St Martin’s in the Bullring was the venue for the ‘Crisis’ Carol Service on Tuesday evening. Birmingham Festival Choral Society was pleased to support this worthwhile charity by leading the carol singing in the service.
Our recent connection with Crisis had started two years ago, when they were the chosen charity for our Christmas Carol Concert. We were moved by the stories we heard of the work of the charity, so we were pleased to take up their invitation to lead the singing at their 2017 and 2018 Carol Services.
Last year we heard how Crisis had been set up in 1967 with the aim of ending homelessness, and had no idea that they would still be so badly needed 50 years later. This year, the Chief Executive told us that they have prepared a plan documenting how homelessness could be ended in 10 years, if the politicians have the will to make it happen. The charity will keep lobbying to keep up the pressure.
The rector of St Martin’s, Revd Jeremy Allcock, spoke about how the Christian gospel should lead to an ‘open hand, open heart and open door’.
The stories told by clients were very moving, and reminded us that the loss of a home can be caused by all sorts of circumstances , and affect people of all ages. We heard how the charity helps people with substance abuse, and provides training to help people get into employment, and learn domestic skills.
We enjoyed singing the familiar Christmas carols, adding descants too. BFCS also sang ‘Away in a Manger’ to the Jacques tune, and a rousing ‘We wish you a merry Christmas’ at the end. Singing “we all want some figgy pudding” led very naturally to refreshments at the back of the church, and a chance for singers to chat to people involved in the charity and give to the collection. The evening had been thought-provoking, and reminded us how fortunate we are to have our own homes to return to.
Last night, BFCS singers led the singing at the Crisis UK 50th anniversary Carol Service in St Martin in the Bull Ring.
We heard stories of despair and hope from people who had been helped by the charity, and saw a video of their trip to London to record a new fund raising version of ‘Streets of London’ with Ralph McTell and Annie Lennox.
50 years ago, when ‘Streets of London’ was in the charts, ‘Crisis’ was set up to raise awareness of the problem of homelessness. The aim was to make it a thing of the past. They could not have foreseen that in 2017 the problem would be greater than ever.
We were pleased to support this much needed charity.
Christmas music filled the air at Ladywood ARC last Saturday. A recorder quartet greeted our guests with Christmas music as they arrived. The lights were dimmed, candles were lit, and the choir processed down the sides of the church to take their places and sing ‘Gaudete’. BFCS sang carols old and new, and invited the audience to sing the traditional carols with us. Kevin Gill conducted the choir and introduced the programme – the final concert in his term as caretaker Music Director.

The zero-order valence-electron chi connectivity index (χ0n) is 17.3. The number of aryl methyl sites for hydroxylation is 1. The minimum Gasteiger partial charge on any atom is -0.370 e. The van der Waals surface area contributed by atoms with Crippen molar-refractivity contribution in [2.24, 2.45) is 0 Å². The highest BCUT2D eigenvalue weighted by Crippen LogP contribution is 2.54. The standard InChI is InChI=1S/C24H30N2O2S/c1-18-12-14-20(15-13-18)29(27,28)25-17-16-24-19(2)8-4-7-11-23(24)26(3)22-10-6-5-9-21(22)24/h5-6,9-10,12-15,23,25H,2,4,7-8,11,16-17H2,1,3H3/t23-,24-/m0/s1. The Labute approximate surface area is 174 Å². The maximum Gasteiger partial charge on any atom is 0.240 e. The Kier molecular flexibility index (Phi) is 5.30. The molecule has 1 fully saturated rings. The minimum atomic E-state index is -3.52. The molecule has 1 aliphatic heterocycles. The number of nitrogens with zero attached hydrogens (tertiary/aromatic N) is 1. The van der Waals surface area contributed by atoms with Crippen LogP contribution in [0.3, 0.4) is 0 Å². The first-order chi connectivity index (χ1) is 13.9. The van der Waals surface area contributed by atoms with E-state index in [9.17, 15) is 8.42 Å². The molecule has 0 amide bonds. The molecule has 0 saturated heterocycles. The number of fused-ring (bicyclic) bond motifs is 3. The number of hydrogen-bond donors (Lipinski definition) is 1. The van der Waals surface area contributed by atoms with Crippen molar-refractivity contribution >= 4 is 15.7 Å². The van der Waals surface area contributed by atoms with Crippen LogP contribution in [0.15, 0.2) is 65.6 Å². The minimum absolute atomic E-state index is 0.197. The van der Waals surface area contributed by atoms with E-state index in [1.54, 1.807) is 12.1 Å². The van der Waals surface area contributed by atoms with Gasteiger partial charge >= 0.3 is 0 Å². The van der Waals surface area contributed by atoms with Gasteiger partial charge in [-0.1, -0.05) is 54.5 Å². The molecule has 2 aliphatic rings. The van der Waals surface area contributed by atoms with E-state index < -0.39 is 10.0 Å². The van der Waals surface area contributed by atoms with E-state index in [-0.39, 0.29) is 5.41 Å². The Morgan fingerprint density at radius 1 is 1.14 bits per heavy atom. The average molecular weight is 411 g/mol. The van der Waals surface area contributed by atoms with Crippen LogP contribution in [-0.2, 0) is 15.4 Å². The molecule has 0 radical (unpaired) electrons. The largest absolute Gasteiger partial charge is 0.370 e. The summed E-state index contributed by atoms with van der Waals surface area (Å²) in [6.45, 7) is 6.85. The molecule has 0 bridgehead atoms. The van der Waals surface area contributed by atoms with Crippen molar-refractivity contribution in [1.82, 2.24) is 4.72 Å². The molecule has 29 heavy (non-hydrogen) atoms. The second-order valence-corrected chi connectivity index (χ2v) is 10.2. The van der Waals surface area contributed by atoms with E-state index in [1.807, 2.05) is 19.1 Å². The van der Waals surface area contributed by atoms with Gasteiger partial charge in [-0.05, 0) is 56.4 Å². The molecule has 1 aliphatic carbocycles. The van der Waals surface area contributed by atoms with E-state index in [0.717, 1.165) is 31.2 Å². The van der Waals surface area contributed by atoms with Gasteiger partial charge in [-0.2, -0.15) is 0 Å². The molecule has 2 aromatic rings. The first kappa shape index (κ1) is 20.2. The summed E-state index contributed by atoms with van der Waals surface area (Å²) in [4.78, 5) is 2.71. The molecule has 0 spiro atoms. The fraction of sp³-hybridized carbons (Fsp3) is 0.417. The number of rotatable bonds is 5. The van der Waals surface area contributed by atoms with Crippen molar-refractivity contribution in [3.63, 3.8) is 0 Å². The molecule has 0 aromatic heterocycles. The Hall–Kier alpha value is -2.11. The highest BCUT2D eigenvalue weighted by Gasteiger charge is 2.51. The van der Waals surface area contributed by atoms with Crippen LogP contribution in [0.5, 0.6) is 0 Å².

We were moved by the short talk from ‘Crisis at Christmas’, particularly the testimony of a young student from Azerbaijan, who had been homeless until Crisis helped her get on her feet. She now has a job and can support herself. Singers and audience gave generously and raised £908 for the charity.
We were delighted that the Lord Mayor of Birmingham could attend our Carol Concert, accompanied by the Lady Mayoress. As Councillor Carl Rice, he represents the Ladywood Ward. Crisis at Christmas is a charity they both support. We would like to thank the Lord Mayor for taking the atmospheric candlelit picture of the choir, and posting it on Social Media.
The concert was followed by mince pies and mulled wine, and much conversation.
The small singing group ‘BFCS in Harmony’, led by Margaret Jones, entertained the Residents of Queen Mother Court, Selly Oak, with Carols on Monday 19th December, and our final Christmas event will be the leading of carol singing at ‘The Highfield’, Edgbaston, on Friday 23rd.
Conversation after the concert
The Lord Mayor speaks to representatives of ‘Crisis’.
the recorder quartet playing Christmas music as guests arrived.
The Choir by Candlelight. (Photo taken by the Lord Mayor)
Shelter’s Regional Events manager has written to thank BFCS singers for taking part in the first ‘Shelter’ Carol Service in Birmingham (see letter below).
Shelter is marking its 50 year anniversary, and the concert was shared with ‘The Choir with No Name’ which includes singers who are, or have been homeless. It was a privilege to share in such an event, and to hear about the important work of the charity. The Lord Mayor of Birmingham, tweeted the following pictures and appreciation after the concert. Click to see tweet in full:
Message to the choir from James Robinson, Regional Events Manager, Shelter.
I just wanted to say from myself and on behalf of everyone at Shelter thanks to you and to everyone at the Birmingham Festival Choral Society for being part of our first carol service in Birmingham.
I personally very much enjoyed your performance pieces and it was wonderful to have the BFCS voices supporting in the congregational carols. It was hairs on the back of the neck stuff for me!
Please do pass on my thanks to everyone who was involved and we hope you all have a very Merry Christmas.
The friendly Birmingham choir singing the world's best choral music.